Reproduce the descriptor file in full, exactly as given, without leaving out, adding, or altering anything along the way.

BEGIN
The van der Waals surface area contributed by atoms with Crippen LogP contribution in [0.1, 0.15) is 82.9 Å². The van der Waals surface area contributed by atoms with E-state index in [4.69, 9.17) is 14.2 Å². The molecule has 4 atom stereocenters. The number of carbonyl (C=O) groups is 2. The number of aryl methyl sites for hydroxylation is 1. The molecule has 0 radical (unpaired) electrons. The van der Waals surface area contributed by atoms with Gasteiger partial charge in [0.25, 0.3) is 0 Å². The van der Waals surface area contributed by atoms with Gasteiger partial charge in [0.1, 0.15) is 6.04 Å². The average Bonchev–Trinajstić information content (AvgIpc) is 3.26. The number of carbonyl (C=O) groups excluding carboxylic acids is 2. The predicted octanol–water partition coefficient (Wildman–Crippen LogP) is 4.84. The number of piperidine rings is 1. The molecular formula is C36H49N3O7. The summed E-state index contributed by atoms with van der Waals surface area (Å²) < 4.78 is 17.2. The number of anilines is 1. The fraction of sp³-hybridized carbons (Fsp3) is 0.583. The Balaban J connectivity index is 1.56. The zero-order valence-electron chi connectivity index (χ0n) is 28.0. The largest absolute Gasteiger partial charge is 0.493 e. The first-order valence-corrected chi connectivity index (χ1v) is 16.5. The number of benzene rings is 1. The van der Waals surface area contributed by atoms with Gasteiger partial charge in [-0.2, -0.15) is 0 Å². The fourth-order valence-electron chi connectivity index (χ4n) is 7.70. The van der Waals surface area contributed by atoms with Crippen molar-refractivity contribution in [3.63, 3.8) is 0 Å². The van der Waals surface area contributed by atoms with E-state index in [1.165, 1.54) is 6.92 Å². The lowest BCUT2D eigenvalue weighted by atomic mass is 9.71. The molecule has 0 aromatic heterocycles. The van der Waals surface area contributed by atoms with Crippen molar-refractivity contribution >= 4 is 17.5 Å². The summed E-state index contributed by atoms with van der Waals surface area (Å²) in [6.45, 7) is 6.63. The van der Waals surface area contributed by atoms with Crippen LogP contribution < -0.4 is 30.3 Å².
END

The van der Waals surface area contributed by atoms with Crippen LogP contribution in [0.1, 0.15) is 82.9 Å². The van der Waals surface area contributed by atoms with E-state index in [4.69, 9.17) is 14.2 Å². The molecule has 4 atom stereocenters. The number of carbonyl (C=O) groups is 2. The number of aryl methyl sites for hydroxylation is 1. The molecule has 0 radical (unpaired) electrons. The van der Waals surface area contributed by atoms with Gasteiger partial charge in [0.25, 0.3) is 0 Å². The van der Waals surface area contributed by atoms with Gasteiger partial charge in [0.1, 0.15) is 6.04 Å². The average Bonchev–Trinajstić information content (AvgIpc) is 3.26. The number of carbonyl (C=O) groups excluding carboxylic acids is 2. The predicted octanol–water partition coefficient (Wildman–Crippen LogP) is 4.84. The number of piperidine rings is 1. The molecular formula is C36H49N3O7. The summed E-state index contributed by atoms with van der Waals surface area (Å²) < 4.78 is 17.2. The number of anilines is 1. The fraction of sp³-hybridized carbons (Fsp3) is 0.583. The Balaban J connectivity index is 1.56. The zero-order valence-electron chi connectivity index (χ0n) is 28.0. The largest absolute Gasteiger partial charge is 0.493 e. The first-order valence-corrected chi connectivity index (χ1v) is 16.5. The number of benzene rings is 1. The van der Waals surface area contributed by atoms with Gasteiger partial charge in [-0.2, -0.15) is 0 Å². The fourth-order valence-electron chi connectivity index (χ4n) is 7.70. The van der Waals surface area contributed by atoms with Crippen molar-refractivity contribution in [3.63, 3.8) is 0 Å². The van der Waals surface area contributed by atoms with E-state index in [1.165, 1.54) is 6.92 Å². The lowest BCUT2D eigenvalue weighted by atomic mass is 9.71. The molecule has 0 aromatic heterocycles. The van der Waals surface area contributed by atoms with Crippen molar-refractivity contribution >= 4 is 17.5 Å². The summed E-state index contributed by atoms with van der Waals surface area (Å²) in [6.45, 7) is 6.63. The van der Waals surface area contributed by atoms with Crippen LogP contribution < -0.4 is 30.3 Å².